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Cuba

Graham Greene (left) and Alec Guinness on film location at Sloppy Joe’s bar, Havana, 20 April 1959 © Peter Stackpole/LIFE/Getty Images

The author’s trips to Cuba had an impact on more than just literature.

Castro (right) with fellow revolutionary Camilo Cienfuegos, 8 January 1959.

Were US-Cuban relations soured for the want of ten dollars?

Roger Hudson sheds light on an 1898 image of US soldiers fighting alongside Cubans to end Spanish rule on the Caribbean island.

Arnold Whitridge offers his survey of American relations with Cuba from the intervention of 1898 down to Castro’s Revolution.

The Battle of Manila Bay

During a short-lived phase of expansionism the United States wrested Cuba and the Philippines from their Spanish rulers.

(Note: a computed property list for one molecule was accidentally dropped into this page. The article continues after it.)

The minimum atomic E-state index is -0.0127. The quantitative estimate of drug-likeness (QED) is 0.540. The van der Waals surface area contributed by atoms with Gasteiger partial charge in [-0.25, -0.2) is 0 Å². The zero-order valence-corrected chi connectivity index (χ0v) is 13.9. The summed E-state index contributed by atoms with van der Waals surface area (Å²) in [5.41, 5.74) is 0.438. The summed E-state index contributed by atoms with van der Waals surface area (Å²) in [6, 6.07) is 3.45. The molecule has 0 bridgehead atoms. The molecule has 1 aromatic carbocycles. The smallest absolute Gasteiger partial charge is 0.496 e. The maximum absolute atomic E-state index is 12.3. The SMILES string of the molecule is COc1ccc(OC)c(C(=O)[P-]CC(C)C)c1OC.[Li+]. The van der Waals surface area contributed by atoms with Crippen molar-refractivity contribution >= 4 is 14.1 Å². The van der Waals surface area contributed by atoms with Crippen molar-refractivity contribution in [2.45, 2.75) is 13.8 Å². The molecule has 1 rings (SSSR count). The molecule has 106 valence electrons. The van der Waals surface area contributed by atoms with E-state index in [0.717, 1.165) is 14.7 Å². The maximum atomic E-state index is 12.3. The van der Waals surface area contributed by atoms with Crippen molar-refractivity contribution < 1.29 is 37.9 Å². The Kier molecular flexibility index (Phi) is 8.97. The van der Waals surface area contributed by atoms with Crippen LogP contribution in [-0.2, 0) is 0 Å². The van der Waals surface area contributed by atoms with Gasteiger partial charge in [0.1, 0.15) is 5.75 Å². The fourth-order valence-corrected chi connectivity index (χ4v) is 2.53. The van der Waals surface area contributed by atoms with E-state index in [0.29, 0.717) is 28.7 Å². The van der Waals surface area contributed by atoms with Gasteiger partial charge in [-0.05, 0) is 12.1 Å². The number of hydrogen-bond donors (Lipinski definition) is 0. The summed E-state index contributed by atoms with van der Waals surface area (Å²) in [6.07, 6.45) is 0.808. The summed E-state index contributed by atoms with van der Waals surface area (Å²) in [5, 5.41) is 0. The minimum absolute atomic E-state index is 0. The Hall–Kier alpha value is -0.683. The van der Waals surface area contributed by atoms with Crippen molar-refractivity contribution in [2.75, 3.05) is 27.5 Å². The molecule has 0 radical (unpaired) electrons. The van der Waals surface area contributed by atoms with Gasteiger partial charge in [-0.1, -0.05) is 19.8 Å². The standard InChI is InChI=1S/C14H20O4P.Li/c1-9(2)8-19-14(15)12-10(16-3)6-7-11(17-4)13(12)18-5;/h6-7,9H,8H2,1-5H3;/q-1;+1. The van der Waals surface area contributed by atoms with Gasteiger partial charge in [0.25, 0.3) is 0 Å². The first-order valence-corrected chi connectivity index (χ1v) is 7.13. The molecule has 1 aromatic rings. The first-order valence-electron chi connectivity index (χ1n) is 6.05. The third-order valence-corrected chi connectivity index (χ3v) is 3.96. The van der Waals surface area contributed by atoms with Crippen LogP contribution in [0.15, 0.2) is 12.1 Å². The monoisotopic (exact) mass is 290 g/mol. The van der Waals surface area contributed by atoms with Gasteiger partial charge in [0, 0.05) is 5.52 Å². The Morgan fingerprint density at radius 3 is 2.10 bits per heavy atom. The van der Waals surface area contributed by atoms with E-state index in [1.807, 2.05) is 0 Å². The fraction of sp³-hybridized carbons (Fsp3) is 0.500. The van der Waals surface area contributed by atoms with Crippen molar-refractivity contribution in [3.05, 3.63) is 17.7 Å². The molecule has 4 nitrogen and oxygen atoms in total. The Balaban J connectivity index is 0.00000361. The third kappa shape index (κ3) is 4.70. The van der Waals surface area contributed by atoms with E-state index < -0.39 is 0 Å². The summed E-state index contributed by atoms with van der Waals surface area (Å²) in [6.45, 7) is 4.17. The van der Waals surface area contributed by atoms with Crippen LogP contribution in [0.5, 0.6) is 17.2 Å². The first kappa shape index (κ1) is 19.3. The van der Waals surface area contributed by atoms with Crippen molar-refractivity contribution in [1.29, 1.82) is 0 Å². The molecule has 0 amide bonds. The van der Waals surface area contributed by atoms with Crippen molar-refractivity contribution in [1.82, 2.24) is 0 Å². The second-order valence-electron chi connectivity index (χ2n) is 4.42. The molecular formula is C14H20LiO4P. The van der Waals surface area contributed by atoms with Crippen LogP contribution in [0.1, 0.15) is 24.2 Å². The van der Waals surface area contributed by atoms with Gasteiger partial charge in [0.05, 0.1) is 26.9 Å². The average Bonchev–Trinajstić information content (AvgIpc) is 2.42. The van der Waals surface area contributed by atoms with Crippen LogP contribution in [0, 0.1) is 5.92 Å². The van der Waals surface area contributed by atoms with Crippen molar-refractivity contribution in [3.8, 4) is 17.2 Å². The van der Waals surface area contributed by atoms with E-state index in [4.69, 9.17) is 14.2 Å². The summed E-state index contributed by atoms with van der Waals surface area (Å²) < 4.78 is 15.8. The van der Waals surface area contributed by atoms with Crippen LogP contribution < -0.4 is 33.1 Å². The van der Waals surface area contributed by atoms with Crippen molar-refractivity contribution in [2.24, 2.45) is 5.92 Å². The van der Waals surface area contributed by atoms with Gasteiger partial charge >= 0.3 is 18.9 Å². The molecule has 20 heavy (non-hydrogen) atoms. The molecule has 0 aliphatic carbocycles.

A watercolor painting of Havana Bay, c. 1639. By Johannes Vingboons.

From Jefferson onwards, writes Arnold Whitridge, many nineteenth century United States leaders hoped that Cuba could be induced to “add itself to our confederation.”

The author of Red Heat: Conspiracy, Murder and the Cold War in the Caribbean discusses her work with Paul Lay.

Alex von Tunzelmann reassesses a two-part article on the troubled relationship between the United States and Cuba, published in History Today 50 years ago in the wake of the Bay of Pigs invasion.

A mural for Fidel in Old Havana, Cuba (Library of Congress)

Michael Dunne remembers the US-backed invasion of Fidel Castro's Cuba.

Fidel Castro in 1978

In 1959 Fidel Castro came to power in Cuba after a masterly campaign of guerrilla warfare. Drawing on this success, Castro and his followers, including Che Guevara, sought to spread their revolution, as Clive Foss explains.